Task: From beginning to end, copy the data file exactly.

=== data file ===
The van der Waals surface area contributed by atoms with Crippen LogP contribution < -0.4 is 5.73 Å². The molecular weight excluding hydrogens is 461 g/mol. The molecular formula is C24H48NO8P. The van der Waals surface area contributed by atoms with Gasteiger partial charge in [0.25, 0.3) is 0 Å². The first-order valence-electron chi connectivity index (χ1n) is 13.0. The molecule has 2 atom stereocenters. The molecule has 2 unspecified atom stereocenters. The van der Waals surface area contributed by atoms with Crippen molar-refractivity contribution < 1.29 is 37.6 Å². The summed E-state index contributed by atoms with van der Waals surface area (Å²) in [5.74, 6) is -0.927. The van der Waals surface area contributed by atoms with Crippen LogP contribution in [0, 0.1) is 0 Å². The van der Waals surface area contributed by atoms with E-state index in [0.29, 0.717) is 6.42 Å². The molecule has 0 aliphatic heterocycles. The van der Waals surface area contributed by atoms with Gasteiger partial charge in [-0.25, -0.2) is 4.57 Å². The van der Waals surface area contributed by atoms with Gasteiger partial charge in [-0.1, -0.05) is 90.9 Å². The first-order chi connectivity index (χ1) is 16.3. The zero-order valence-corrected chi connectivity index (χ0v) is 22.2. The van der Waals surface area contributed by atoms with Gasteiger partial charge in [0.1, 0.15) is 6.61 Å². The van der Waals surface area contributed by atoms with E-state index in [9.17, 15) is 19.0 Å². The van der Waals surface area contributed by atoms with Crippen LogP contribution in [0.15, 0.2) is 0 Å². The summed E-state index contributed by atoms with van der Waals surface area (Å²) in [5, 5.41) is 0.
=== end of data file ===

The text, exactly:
The van der Waals surface area contributed by atoms with Crippen LogP contribution < -0.4 is 5.73 Å². The molecular weight excluding hydrogens is 461 g/mol. The molecular formula is C24H48NO8P. The van der Waals surface area contributed by atoms with Gasteiger partial charge in [0.25, 0.3) is 0 Å². The first-order valence-electron chi connectivity index (χ1n) is 13.0. The molecule has 2 atom stereocenters. The molecule has 2 unspecified atom stereocenters. The van der Waals surface area contributed by atoms with Crippen molar-refractivity contribution < 1.29 is 37.6 Å². The summed E-state index contributed by atoms with van der Waals surface area (Å²) in [5.74, 6) is -0.927. The van der Waals surface area contributed by atoms with Crippen LogP contribution in [0, 0.1) is 0 Å². The van der Waals surface area contributed by atoms with E-state index in [0.29, 0.717) is 6.42 Å². The molecule has 0 aliphatic heterocycles. The van der Waals surface area contributed by atoms with Gasteiger partial charge in [-0.25, -0.2) is 4.57 Å². The van der Waals surface area contributed by atoms with Gasteiger partial charge in [-0.1, -0.05) is 90.9 Å². The first-order chi connectivity index (χ1) is 16.3. The zero-order valence-corrected chi connectivity index (χ0v) is 22.2. The van der Waals surface area contributed by atoms with Gasteiger partial charge in [0.1, 0.15) is 6.61 Å². The van der Waals surface area contributed by atoms with E-state index in [9.17, 15) is 19.0 Å². The van der Waals surface area contributed by atoms with Crippen LogP contribution in [0.15, 0.2) is 0 Å². The summed E-state index contributed by atoms with van der Waals surface area (Å²) in [5, 5.41) is 0.